2. Such an accusation would ruin a man’s life, and we don’t want to risk that, since the man is probably skilled, well-connected, and important to the organization.
  3. If it was only words, well, what’s the big deal? Everybody says things they regret. Get over it. “Sticks and stones can break my bones, but words can never hurt me,” right?
  4. It’s complicated: we can’t know who to believe because it happened in private. So let’s structure our response so as to set the accusation aside as quickly as possible, even if that means not really listening to the accuser.
  5. If it’s impossible to deny, it’s easy enough to settle with a payout and a nondisclosure agreement, so as not to call attention to how common such foul behavior is.

There’s a psychosocial context, too, to all of this. Since Eden it’s been hard to figure out the nuances of healthy sexuality, differing female and male sexualities, and the sexualized culture. (I tend to believe that the apple and the tree are metaphorical for something more than a mouth-watering piece of fruit, and that it’s no accident that the woman gets blamed.)

Ideally, some say, a woman should be able to walk down a dark sidewalk naked and not be bothered. But who would recommend it? Reversing this logic, others have tried to make women responsible for their own harassment, saying provocative dress inflames men (who, under this model, are presumably unembarrassed to profess that they have no self-control). Of course that’s utter nonsense: rapists don’t attack just sexy women. In Islamic cultures women are covered, sometimes head to toe, and are still abused as much as they are in the west; in Afghanistan, prostitutes work under burqas.

Bad men blame women, good men idealize them, and smart men realize that neither is entirely true nor especially helpful.

Even women are confused about this. In at least five conversations I’ve had recently about this topic around faithful church members, a woman or two spoke up to say, “It’s the women. They’re just after money.” Could it be true? Sometimes, I’m sure. But their quick and facile response concerns me. From whence the willingness for women to blame other women?

As regards the wider culture, we have made sexual tension into a science. Where can you look where women are not evaluated for their attractiveness? Not to television, movies, or magazines targeted to women themselves. Women are naturally sexually desirable to straight men, but our culture has pushed it to the point where they’re mostly that—and then we wonder why women aren’t taken seriously as professionals and colleagues or even as friends.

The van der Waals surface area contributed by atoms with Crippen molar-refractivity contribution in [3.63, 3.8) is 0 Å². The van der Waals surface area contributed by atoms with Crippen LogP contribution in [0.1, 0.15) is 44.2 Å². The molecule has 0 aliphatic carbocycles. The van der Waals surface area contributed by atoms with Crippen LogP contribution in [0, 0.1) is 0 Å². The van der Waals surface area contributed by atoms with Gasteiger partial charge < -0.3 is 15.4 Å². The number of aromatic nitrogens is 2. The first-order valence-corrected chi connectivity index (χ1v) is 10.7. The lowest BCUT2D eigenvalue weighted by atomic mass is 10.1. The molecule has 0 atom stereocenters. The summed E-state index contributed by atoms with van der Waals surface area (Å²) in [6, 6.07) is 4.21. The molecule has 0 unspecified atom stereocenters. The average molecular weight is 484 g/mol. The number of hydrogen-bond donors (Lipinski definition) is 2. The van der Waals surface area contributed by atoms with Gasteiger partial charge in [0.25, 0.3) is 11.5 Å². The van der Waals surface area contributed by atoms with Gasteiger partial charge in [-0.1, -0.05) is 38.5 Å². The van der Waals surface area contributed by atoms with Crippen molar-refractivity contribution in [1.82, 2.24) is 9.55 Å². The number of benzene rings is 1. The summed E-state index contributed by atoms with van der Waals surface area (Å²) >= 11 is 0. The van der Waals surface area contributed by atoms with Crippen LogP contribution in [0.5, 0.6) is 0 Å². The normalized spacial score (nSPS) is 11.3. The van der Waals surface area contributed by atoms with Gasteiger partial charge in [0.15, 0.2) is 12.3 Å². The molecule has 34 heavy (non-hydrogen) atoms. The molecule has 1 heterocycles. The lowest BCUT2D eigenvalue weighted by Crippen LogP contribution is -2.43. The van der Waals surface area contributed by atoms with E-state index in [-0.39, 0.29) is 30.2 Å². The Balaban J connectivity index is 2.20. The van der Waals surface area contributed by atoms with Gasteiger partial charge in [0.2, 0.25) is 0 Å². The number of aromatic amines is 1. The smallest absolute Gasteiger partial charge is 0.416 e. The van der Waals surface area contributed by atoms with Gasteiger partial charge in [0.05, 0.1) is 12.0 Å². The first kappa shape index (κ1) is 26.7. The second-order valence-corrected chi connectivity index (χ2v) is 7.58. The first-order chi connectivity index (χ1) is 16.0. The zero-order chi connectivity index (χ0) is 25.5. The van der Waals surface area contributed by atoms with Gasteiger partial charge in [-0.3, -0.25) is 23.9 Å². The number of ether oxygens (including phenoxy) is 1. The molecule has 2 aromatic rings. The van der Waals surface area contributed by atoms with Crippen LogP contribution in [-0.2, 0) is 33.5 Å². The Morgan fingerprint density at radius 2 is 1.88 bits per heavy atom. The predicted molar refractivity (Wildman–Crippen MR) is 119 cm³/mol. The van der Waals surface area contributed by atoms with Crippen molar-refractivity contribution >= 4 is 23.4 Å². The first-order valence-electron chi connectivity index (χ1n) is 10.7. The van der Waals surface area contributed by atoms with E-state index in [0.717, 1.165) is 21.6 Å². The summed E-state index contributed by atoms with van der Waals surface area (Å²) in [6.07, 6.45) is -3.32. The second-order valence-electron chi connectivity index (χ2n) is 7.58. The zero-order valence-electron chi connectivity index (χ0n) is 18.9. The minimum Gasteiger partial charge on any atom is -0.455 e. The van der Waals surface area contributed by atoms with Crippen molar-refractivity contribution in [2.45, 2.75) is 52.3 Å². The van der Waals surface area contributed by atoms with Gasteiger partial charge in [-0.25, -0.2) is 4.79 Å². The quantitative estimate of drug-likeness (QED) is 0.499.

And are women, innocently or not, complicit in this? Can a woman be both ogleable and respected? I don’t know the answer. (Bad men blame women, good men idealize them, and smart men realize that neither is entirely true nor especially helpful.) Men may be ultimately responsible for this, as some women say—they control the fashion industry and the media—but who can blame young men growing up in the culture for being confused? I’m not even talking about pornography, which is horrible in its own way. More damaging (because it’s perfectly normal) is the everyday way ordinary men (and women) think about women as objects of desire, their attractiveness their value—as though the woman who makes immense contributions to the world is a novelty, like chicken that can play tic-tac-toe.

In order to make headway we will have to at least be aware of this, for it is as much a problem in the church as it is elsewhere. I am convinced that refusing to ordain women is a symptom of a way of thinking about women that has kept them abused and harassed. Covering women (as in Islamic cultures), displaying and evaluating them (as in western entertainment) and keeping them in their place (as in Christian churches) are all just different responses to the same phenomenon of having effectively sexualized and objectified women. I can’t forget Jimmy Carter’s statement to the Parliament of World Religions: “The truth is that male religious leaders have had—and still have—an option to interpret holy teachings either to exalt or subjugate women. They have, for their own selfish ends, overwhelmingly chosen the latter. Their continuing choice provides the foundation or justification for much of the pervasive persecution and abuse of women throughout the world.”